The Witch Elm
I am a huge fan of Tana French’s Dublin Murder Squad series, so was thrilled when she released a new book, even though it was stand-alone. Unfortunately, I did not enjoy it as much as I’d hoped.
Life has always been charmed for Toby Hennessey, a PR manager for a small but exclusive Dublin art gallery. If he finds himself in a difficult position–which he rarely does–he is able to talk himself out of it, making friends in the process. But then came “that night.” After celebrating with his friends Sean and Dec at the pub for once again turning a bad situation around, this time at work, Toby walks home drunk. In the middle of the night, he heard noises and when he went to his living room to see what was going on, he found two burglars carrying out his expensive electronics. Instead of leaving, they beat him so badly he nearly died from the brain trauma. In addition to the memory loss, personality changes, and impaired cognitive ability, Toby suffered physical effects such a limp and loss of strength. For the first time, life wasn’t charmed. Toby knew fear, not just fear regarding his personal safety but fear that he might never be the person he was before the accident.
When his cousin Susanna calls to tell him their Uncle Hugo is ill and suggests Toby stay at the family’s Ivy House with him, Toby doesn’t give it any thought: he’s in no condition to take care of himself, much less another person. But his girlfriend Melissa convinces him he will regret it if he doesn’t spend time with Uncle Hugo while he can. Melissa, who is really so good and sweet that she’s an absolute bore as a character, agrees to go with him. The three of them quickly establish a set of comfortable routines, with Toby helping Hugo with his genealogical research while Melissa spends the day at the retail shop she manages. Flitting through Ivy House are the uncles, Hugo’s brothers, their wives, and the cousins, Susanna, plus her husband and kids, and Leon. Toby spends much of his energy presenting a front to convince his family that he is the same as he ever was.
All their lives are disrupted, though, when Susanna’s son Zach finds a human skull in the majestic wych elm in the garden. The family hoped that the skull was possibly from the civil war, certainly from before they moved to Ivy House, but forensics tests showed that the body was there no longer than fifteen years, dating the death to around the cousins’ final year in school. When the police identify the body as Dominic Ganly, one of the cousins’ classmates, Toby realizes they aren’t just peripheral to the case: they are a part of it. He is desperate to know what happened, but his faulty memories present a clear impediment, and his narration becomes even more unreliable when it’s clear that his flawed memory likely predates his brain injury. He trusts no one, not even himself, as his tries to uncover the truth of the mystery before the police do in an effort to protect himself and his family.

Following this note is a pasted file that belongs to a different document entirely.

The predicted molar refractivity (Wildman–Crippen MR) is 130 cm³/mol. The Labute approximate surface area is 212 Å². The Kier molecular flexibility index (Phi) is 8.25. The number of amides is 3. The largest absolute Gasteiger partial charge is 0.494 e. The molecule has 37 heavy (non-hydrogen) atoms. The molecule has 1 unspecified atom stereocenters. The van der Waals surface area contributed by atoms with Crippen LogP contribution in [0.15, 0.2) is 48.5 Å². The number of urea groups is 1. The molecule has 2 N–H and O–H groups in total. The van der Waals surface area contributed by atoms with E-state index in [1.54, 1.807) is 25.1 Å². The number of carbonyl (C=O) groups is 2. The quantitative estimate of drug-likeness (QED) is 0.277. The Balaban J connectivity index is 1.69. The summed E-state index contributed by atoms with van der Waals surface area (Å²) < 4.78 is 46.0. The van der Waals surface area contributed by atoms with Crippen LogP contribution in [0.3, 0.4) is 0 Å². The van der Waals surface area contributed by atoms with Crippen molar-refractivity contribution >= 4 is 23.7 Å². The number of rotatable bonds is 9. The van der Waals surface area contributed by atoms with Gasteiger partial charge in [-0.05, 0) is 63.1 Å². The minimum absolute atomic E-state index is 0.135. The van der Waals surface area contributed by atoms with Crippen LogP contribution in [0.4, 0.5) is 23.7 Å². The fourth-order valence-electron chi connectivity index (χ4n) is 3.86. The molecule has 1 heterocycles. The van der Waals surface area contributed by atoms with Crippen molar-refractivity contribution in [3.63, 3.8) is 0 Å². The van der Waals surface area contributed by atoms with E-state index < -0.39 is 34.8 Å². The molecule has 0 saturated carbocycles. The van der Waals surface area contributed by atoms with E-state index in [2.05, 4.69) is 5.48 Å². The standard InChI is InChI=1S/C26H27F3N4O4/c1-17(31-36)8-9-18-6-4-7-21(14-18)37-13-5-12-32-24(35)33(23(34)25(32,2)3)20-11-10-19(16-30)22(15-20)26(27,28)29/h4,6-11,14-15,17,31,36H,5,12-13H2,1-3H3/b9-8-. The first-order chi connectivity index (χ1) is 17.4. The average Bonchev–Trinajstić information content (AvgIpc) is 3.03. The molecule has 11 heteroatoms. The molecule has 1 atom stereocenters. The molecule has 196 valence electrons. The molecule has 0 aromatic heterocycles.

For much of the novel, Toby is my least favorite character, which is funny to me since he is supposed to be so charming. Perhaps he was wildly mistaken about his personality or perhaps it was the result of the brain injury, but in any case, I did not enjoy being in his head for five hundred plus pages. Not many of the characters are likable, though, not even (especially not) Susanna’s children. And I found myself not even questioning the legitimacy of Dominic’s death as his behaviors were uncovered, something that greatly disturbed me!
The fulcrum of the novel, the uncovering of the skull in the garden, didn’t happen until about a third of the way into the narrative. Much of the book before that moment could have been edited for a tighter and I think more effective plot. After that point, nothing seems certain, which would accurately reflect Toby’s experience, though I wonder if he’d have had less paranoia if he’s smoked less pot.
We learn, with Toby, the truth about Dominic’s death, through a long explanation delivered by another character. The Trespasser also ended in such a way, and I didn’t like it then, either. I think mystery novels should be resolved more through action than exposition.
At the same time, the book seems to present a realistic portrait of brain injury and the strains it puts on the patient and his or her family (as well as the devastation of being a crime victim). Through the lens of the brain injury and Toby’s unstable identity, French questions identity and memory in general, and these themes along with her excellent writing redeem the novel to some extent.
The UK edition has a different title, The Wych Elm, as well as a different cover. This is a rare case in which I prefer the US cover design, though I’m not sure why “wych” had to be dumbed down for us.